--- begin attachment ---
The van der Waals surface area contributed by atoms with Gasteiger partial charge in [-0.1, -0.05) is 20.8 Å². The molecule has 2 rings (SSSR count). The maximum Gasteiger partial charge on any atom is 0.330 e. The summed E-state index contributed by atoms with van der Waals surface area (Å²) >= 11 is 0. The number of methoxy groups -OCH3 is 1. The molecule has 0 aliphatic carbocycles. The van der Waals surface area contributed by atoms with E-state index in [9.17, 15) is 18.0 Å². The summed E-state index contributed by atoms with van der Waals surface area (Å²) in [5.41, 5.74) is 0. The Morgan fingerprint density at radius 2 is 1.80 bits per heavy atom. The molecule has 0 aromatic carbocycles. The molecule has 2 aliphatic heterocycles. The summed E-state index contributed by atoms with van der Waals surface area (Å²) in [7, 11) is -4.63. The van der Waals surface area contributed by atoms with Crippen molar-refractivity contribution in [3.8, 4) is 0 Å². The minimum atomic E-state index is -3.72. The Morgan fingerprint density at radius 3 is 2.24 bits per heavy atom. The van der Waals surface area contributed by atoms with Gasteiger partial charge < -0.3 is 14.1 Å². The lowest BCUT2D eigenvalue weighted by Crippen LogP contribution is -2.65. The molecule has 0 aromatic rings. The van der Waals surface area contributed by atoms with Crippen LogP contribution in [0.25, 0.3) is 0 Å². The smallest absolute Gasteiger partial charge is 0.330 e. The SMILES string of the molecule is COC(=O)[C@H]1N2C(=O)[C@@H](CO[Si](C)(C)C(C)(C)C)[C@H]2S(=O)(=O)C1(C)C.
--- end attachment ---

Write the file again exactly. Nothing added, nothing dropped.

The van der Waals surface area contributed by atoms with Gasteiger partial charge in [-0.1, -0.05) is 20.8 Å². The molecule has 2 rings (SSSR count). The maximum Gasteiger partial charge on any atom is 0.330 e. The summed E-state index contributed by atoms with van der Waals surface area (Å²) >= 11 is 0. The number of methoxy groups -OCH3 is 1. The molecule has 0 aliphatic carbocycles. The van der Waals surface area contributed by atoms with E-state index in [9.17, 15) is 18.0 Å². The summed E-state index contributed by atoms with van der Waals surface area (Å²) in [5.41, 5.74) is 0. The Morgan fingerprint density at radius 2 is 1.80 bits per heavy atom. The molecule has 0 aromatic carbocycles. The molecule has 2 aliphatic heterocycles. The summed E-state index contributed by atoms with van der Waals surface area (Å²) in [7, 11) is -4.63. The van der Waals surface area contributed by atoms with Crippen molar-refractivity contribution in [3.8, 4) is 0 Å². The minimum atomic E-state index is -3.72. The Morgan fingerprint density at radius 3 is 2.24 bits per heavy atom. The van der Waals surface area contributed by atoms with Gasteiger partial charge < -0.3 is 14.1 Å². The lowest BCUT2D eigenvalue weighted by Crippen LogP contribution is -2.65. The molecule has 0 aromatic rings. The van der Waals surface area contributed by atoms with Crippen LogP contribution in [0.25, 0.3) is 0 Å². The smallest absolute Gasteiger partial charge is 0.330 e. The SMILES string of the molecule is COC(=O)[C@H]1N2C(=O)[C@@H](CO[Si](C)(C)C(C)(C)C)[C@H]2S(=O)(=O)C1(C)C.